What are Electrolytes? Here’s How They Keep You Moving

what are electrolytes

Electrolytes are a crucial part of what sets sports drinks apart from regular water. When you sweat, your body loses electrolytes. These electrolytes are essential to the proper nervous system and muscle function.

Because regular water can not replenish electrolytes, you have to do so through another food or beverage (like sports drinks). Fortunately a healthy diet probably already provides you with an adequate amount of electrolytes, and many people do not pay special attention to their electrolyte intake.

However, if you are exercising frequently and for extended periods of time, you may need to keep an eye on your electrolytes to limit cramping and other complications.

What are Electrolytes?

Electrolytes are electrically charged minerals, many of which you are already familiar with including:

  • Bicarbonate
  • Calcium
  • Chloride
  • Magnesium
  • Phosphate
  • Potassium
  • Sodium

While many of these minerals are found in the food you are already eating as a part of a nutritious diet. If you lose a significant amount of these minerals when you are sick, either through vomiting or diarrhea, you will likely need to make a special effort to replenish electrolytes.

Are Sports Drinks a Good Source of Electrolytes?

Sports drinks all claim to be a great source of electrolytes – it is often a driving factor in their marketing. However, many sports drinks contain an abundance of sugar. Pay attention to this on the label and look for low sugar alternatives that also pack electrolytes.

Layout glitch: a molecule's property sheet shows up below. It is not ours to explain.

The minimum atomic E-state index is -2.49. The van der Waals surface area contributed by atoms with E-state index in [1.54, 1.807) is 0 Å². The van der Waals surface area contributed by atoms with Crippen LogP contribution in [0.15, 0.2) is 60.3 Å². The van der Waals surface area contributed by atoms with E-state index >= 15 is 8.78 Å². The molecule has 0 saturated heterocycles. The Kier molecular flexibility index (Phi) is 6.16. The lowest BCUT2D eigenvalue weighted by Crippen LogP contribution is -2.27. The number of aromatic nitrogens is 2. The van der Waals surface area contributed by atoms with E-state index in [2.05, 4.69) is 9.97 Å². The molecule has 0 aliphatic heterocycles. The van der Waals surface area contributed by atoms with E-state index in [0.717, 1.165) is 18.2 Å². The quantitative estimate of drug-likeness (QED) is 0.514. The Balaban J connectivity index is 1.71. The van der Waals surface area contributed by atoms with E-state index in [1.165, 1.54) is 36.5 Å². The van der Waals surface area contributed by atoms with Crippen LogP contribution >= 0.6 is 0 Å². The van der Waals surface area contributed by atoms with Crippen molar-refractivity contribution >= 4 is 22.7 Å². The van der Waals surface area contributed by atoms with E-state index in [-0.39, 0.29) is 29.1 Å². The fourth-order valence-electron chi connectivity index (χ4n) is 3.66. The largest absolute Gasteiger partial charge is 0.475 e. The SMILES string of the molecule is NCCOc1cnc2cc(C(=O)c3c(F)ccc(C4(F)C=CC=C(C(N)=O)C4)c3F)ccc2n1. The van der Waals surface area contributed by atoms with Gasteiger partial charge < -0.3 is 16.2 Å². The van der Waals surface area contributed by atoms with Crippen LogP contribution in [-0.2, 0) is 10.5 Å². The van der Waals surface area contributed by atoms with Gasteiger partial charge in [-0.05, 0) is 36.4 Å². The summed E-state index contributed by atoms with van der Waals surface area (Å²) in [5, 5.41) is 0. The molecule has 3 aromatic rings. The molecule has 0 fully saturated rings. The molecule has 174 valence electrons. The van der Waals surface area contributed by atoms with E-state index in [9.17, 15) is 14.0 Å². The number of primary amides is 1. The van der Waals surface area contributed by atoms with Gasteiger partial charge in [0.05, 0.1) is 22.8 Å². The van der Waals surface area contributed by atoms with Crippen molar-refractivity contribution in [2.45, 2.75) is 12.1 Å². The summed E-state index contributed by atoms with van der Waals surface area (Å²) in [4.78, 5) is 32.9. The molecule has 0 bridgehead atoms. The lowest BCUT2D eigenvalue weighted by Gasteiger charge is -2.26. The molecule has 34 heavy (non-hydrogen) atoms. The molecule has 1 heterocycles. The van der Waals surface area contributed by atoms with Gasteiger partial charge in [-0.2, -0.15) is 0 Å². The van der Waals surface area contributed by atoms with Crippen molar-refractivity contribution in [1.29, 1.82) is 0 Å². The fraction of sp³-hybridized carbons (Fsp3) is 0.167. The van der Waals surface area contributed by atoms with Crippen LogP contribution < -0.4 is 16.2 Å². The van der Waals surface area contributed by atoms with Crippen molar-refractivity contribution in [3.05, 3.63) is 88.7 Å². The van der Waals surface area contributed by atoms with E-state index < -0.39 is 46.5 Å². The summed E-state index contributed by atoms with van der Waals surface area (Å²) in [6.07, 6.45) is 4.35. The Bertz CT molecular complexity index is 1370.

Many sources do not recommend drinking sports drinks at all unless you are exercising for at least an hour or more.

Signs Your Body is Lacking Electrolytes

When you are vomiting or not feeling well, the last thing you want is to make the situation worse by having your body drained of electrolytes. This can cause fatigue, headache, nausea, muscle cramps, and an overall feeling of low energy.

This is why after vomiting many people drink sports beverages to not only rehydrate but also regain many of their lost electrolytes. Again, pay attention to the sugar in these beverages, but the right drinks can be a great choice for when you are recovering from sickness.

Is Salt/Sodium Actually Healthy?

Though sodium may be a crucial electrolyte, many foods Americans eat are already providing them plenty of sodium. In most cases, it’s actually necessary to reduce sodium consumption.

Sodium does help regulate the fluid levels in your body, but you need so little of it to complete this function that many individuals do not need to think about adding sodium to their diet.